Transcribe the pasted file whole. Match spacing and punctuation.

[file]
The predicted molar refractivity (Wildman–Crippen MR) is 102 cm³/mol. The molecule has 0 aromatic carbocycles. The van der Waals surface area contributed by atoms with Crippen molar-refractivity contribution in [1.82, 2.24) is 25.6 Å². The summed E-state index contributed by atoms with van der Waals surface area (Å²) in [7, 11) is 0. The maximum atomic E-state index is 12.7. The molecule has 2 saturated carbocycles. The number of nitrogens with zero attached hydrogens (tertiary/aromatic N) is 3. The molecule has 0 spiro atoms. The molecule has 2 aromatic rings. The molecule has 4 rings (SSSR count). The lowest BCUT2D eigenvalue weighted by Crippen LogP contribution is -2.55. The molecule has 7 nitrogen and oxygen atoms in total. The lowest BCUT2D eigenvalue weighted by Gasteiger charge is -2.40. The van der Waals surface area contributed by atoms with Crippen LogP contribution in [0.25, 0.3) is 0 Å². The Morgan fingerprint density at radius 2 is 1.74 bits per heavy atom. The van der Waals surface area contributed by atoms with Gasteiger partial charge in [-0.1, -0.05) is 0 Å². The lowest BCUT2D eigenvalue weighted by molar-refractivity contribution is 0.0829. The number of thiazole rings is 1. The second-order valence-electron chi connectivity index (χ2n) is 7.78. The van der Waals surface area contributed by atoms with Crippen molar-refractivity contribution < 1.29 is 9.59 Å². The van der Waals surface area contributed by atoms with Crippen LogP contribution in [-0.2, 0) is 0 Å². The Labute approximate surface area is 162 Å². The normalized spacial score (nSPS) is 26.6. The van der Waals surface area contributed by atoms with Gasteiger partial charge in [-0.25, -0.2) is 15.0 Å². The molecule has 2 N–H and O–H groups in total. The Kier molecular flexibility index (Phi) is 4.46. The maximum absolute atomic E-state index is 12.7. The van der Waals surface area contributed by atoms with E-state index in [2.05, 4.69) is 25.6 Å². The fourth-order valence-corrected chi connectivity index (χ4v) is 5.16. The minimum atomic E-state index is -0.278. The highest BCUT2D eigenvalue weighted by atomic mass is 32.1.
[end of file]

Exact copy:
The predicted molar refractivity (Wildman–Crippen MR) is 102 cm³/mol. The molecule has 0 aromatic carbocycles. The van der Waals surface area contributed by atoms with Crippen molar-refractivity contribution in [1.82, 2.24) is 25.6 Å². The summed E-state index contributed by atoms with van der Waals surface area (Å²) in [7, 11) is 0. The maximum atomic E-state index is 12.7. The molecule has 2 saturated carbocycles. The number of nitrogens with zero attached hydrogens (tertiary/aromatic N) is 3. The molecule has 0 spiro atoms. The molecule has 2 aromatic rings. The molecule has 4 rings (SSSR count). The lowest BCUT2D eigenvalue weighted by Crippen LogP contribution is -2.55. The molecule has 7 nitrogen and oxygen atoms in total. The lowest BCUT2D eigenvalue weighted by Gasteiger charge is -2.40. The van der Waals surface area contributed by atoms with Crippen LogP contribution in [0.25, 0.3) is 0 Å². The Morgan fingerprint density at radius 2 is 1.74 bits per heavy atom. The van der Waals surface area contributed by atoms with Gasteiger partial charge in [-0.1, -0.05) is 0 Å². The lowest BCUT2D eigenvalue weighted by molar-refractivity contribution is 0.0829. The number of thiazole rings is 1. The second-order valence-electron chi connectivity index (χ2n) is 7.78. The van der Waals surface area contributed by atoms with Crippen molar-refractivity contribution < 1.29 is 9.59 Å². The van der Waals surface area contributed by atoms with Crippen LogP contribution in [-0.2, 0) is 0 Å². The Labute approximate surface area is 162 Å². The normalized spacial score (nSPS) is 26.6. The van der Waals surface area contributed by atoms with Gasteiger partial charge in [-0.25, -0.2) is 15.0 Å². The molecule has 2 N–H and O–H groups in total. The Kier molecular flexibility index (Phi) is 4.46. The maximum absolute atomic E-state index is 12.7. The van der Waals surface area contributed by atoms with E-state index in [2.05, 4.69) is 25.6 Å². The fourth-order valence-corrected chi connectivity index (χ4v) is 5.16. The minimum atomic E-state index is -0.278. The highest BCUT2D eigenvalue weighted by atomic mass is 32.1.